-Instituting financial sectors that are available to all, with the purpose of facilitating access by the needy, especially women, to small credit and financing facilities, which will enable them to undertake small projects that create work opportunities and empower them personally and enhance their ability to raise their incomes (7).
-On 15 December 1998, the UN General Assembly has declared that the year 2005 will be an international year for small credit. It called on governments, the UN organizations, related non-governmental organizations, the private sector, and other effective bodies to enhance the knowledge of small credit’s role in exterminating poverty, contributing to social development, and improving the life of the poor (7).
-It is noted that these credits improve incomes, provide work and living expenses, and enhance the human resources in terms of education, health and housing.
-Studies, however, have shown that these credits are not curative of poverty.
They succeed in certain cases, and with certain types of clients. They are more effective with those with economic opportunities that they can make use of and with those equipped with some experience in trade. They are unsuccessful with regard to the very poor who need social programs (8).

* The important declaration on the new Asian-African strategic partnership, issued by the Asian-African Partnership Summit to revive the spirit of Bandung in its 50th anniversary, which was held in April 2005 in Jakarta, Indonesia included:
- Reaffirming continued determination to eradicate racism and all forms of discrimination.
- Meeting the internationally agreed targets and goals aimed at poverty eradication, development and growth, and underline the necessity for all parties to honor their commitments in this regard, and emphasizing the importance of enhancing cooperation with all regions.
- Stressing that poverty and under-development, gender mainstreaming, communicable diseases, environmental degradation, natural disasters, drought and desertification, inequitable market access, and foreign debt remain as issues of common concern which call for closer cooperation and collective action.
- Addressing issues of common concern such as armed conflicts, weapons of mass destruction and terrorism. Preventing conflicts and resolve disputes by peaceful means and post conflict peace building.
- Promoting human resource development, enhancing capacity building and technical cooperation in order to create an enabling environment for the betterment of the regions.

Ladies and Gentlemen,
All this indicates that this is a very complicated issue, and it worsens the matter that we are in a merciless world. Illiterate, jobless, hungry and very poor communities find no place for them in today’s world.

The war against poverty should take place in an atmosphere of solidarity and human brotherhood. It is not a war that evokes pity or compassion, but a war that needs scientific and well-studied action against exploitation, oppression, corruption, plunder, mismanagement, misadministration, and unstudied economic policies. It is a war against social injustice, inequality, and the increasingly widening gap between the rich and the poor, against the rising costs of living and unemployment. The war against poverty is one against a heritage that has been renewed across countless ages. It is time now to change it.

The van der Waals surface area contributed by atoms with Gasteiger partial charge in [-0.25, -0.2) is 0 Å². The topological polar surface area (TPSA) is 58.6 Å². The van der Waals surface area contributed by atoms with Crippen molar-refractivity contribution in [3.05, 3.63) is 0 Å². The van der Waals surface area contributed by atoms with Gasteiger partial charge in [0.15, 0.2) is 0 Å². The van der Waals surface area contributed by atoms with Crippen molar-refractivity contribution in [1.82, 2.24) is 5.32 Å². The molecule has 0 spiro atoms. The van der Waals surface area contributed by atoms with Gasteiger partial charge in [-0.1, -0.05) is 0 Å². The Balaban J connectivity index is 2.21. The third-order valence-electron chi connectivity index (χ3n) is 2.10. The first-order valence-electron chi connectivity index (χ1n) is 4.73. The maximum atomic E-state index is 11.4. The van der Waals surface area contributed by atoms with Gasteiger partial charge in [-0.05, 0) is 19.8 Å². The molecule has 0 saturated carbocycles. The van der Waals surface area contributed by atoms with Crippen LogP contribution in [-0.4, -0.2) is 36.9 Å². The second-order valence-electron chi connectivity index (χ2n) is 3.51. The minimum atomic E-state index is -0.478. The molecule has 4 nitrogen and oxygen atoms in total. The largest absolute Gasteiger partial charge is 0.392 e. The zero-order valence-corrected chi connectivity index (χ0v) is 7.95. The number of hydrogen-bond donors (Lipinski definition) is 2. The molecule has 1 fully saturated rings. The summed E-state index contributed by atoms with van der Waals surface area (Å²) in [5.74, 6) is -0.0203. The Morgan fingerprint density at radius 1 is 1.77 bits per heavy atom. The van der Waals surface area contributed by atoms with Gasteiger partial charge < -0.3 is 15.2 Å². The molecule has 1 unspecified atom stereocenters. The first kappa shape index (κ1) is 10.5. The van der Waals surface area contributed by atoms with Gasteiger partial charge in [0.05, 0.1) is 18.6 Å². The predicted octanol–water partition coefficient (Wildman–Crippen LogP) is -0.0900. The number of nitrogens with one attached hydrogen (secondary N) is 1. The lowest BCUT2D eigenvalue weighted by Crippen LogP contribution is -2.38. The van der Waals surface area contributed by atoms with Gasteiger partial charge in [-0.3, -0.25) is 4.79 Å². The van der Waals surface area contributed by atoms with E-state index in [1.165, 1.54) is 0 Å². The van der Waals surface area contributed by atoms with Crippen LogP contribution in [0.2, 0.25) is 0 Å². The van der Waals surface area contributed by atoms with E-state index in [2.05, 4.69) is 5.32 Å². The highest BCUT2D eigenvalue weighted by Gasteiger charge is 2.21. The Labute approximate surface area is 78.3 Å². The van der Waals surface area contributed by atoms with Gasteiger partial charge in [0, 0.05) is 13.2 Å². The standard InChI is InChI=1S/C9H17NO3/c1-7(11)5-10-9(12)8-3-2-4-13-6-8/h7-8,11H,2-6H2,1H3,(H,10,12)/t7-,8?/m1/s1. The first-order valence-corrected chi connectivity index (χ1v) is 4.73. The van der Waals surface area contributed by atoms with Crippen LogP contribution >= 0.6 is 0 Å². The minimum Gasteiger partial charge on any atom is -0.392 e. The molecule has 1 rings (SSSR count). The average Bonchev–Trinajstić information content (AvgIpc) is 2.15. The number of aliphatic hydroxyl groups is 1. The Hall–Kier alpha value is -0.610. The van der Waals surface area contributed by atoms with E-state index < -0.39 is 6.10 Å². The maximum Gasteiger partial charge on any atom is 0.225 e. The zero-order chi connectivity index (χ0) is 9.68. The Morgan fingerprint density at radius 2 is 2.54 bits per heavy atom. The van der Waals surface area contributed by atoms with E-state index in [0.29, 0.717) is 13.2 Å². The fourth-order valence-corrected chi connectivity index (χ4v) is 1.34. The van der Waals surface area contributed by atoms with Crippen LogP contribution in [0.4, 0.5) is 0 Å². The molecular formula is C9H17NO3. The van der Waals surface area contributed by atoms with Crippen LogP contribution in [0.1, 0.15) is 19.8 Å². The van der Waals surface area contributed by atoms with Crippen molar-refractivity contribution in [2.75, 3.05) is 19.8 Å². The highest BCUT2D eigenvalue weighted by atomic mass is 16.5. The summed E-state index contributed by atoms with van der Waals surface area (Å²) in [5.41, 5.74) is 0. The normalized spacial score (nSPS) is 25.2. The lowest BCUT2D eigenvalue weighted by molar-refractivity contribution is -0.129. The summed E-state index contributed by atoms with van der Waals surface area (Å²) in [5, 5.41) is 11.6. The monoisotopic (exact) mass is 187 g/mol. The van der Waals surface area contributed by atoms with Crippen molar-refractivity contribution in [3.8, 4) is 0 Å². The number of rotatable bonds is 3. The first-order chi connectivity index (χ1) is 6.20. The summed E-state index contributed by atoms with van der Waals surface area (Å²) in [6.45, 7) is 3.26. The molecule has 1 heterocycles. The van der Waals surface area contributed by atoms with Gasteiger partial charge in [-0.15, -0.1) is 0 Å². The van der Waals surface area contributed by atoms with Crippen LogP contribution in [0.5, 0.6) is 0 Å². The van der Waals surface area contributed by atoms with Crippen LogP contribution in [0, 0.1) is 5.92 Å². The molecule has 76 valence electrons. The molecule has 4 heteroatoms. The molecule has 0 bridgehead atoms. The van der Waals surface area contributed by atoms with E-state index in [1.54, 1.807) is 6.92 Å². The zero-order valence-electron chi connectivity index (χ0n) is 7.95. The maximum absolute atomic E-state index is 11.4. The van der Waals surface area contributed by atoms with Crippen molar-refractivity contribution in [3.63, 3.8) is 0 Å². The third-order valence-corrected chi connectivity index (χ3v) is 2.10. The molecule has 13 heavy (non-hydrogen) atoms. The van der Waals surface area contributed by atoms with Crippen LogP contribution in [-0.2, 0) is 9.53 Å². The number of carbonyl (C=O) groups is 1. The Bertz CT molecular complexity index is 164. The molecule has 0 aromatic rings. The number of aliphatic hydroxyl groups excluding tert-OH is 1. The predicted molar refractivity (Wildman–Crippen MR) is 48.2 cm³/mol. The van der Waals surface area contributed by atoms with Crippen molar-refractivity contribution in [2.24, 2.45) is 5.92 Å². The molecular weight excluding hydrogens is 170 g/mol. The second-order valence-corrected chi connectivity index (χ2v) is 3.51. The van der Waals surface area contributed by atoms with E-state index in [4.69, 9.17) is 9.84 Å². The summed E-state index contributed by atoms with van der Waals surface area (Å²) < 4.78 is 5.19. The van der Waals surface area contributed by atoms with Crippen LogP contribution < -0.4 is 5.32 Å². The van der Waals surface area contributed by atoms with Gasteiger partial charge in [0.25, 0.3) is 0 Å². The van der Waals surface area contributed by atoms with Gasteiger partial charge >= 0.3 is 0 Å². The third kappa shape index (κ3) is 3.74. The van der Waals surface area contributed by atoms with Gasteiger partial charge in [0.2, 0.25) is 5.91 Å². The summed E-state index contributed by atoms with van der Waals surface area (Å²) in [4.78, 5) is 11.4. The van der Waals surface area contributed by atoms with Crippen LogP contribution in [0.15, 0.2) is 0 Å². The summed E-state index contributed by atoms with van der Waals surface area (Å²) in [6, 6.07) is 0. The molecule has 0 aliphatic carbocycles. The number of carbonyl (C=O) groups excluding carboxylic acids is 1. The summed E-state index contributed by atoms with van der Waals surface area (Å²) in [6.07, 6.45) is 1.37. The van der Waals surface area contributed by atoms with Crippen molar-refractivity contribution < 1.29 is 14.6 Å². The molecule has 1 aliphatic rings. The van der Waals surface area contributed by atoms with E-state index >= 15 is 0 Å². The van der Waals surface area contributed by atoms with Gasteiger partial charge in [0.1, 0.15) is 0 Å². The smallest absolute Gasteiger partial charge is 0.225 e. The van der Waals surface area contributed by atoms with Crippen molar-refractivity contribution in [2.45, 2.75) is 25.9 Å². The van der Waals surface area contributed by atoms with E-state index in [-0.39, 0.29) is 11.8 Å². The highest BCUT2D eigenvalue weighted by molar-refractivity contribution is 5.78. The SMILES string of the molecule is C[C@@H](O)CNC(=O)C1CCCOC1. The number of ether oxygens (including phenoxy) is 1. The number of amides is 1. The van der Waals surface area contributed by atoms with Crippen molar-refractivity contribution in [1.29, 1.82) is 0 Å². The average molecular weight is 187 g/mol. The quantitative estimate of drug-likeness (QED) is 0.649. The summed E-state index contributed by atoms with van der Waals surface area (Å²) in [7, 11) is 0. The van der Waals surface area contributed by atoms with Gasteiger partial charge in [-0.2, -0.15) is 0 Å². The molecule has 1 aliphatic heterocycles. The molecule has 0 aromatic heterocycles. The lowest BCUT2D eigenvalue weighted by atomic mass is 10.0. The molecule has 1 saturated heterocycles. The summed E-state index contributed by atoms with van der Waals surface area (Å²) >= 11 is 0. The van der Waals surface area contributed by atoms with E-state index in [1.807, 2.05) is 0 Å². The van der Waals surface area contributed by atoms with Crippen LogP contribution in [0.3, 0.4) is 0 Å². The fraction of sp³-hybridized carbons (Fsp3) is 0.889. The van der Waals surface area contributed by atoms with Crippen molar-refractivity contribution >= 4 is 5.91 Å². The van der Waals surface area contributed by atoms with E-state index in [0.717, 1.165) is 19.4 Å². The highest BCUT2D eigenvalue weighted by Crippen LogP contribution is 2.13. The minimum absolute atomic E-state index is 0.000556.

Hence, a very important factor must be mentioned when talking about combating poverty, which is the political will, the will to change.
Poverty is not just a social or economic phenomenon. It is in the main a political dimension. If the political will is there, and is equipped with a political vision, it will then be possible to talk about effective measures to bring about change, to combat poverty and realize actual achievements in this battle.

1. Hamsa Genidy: Globalization, Poverty and Change: Agriculture – The Strategic Option for Poverty Eradication.
(Development and Socio Economic Progress, January – April 2004, No. 87; AAPSO Publications).
(Paper presented to Gender and Poverty Summit 9-11 Nov. 200 New Delhi, India).
2. Confronting Poverty in the World. E-journal issued by State Department – Poverty Indicators. Source: International Bank: International development indicators 2001, also International Bank, Micro Data Book 2001.
3. Transcript of Joint Press Conference by Secretary-General and Presidents of France, Brazil and Chile at Palais des Nations, Geneva, 30 January, 2004.
(Development and Socio Economic Progress, January – April 2004, No. 87).
4. The Copenhagen Message, Challenge before Twenty-First Century. (Development and Socio Economic Progress, April – June 1995, No. 62).
5. E. E. El Naggar: Unemployment. El-Ahaly newspaper 13/8/2005.
6. United Nations – General Assembly, (fifth ninth session – Resolution 59/247): Implementation of the First UN Decade for the Eradication of Poverty (1997-2006).
7. United Nations – General Assembly, (fifty ninth session – Resolution 59/246): Rule of Micro-Credit and Micro-Finance in the Eradication of Poverty.
8. United Nations – General Assembly, (fifty ninth session – Repot of the Secretary-General): Implementation of the First UN Decade for the Eradication of Poverty (1997-2006) and Preparations for the International Year of Micro-Credit 2005.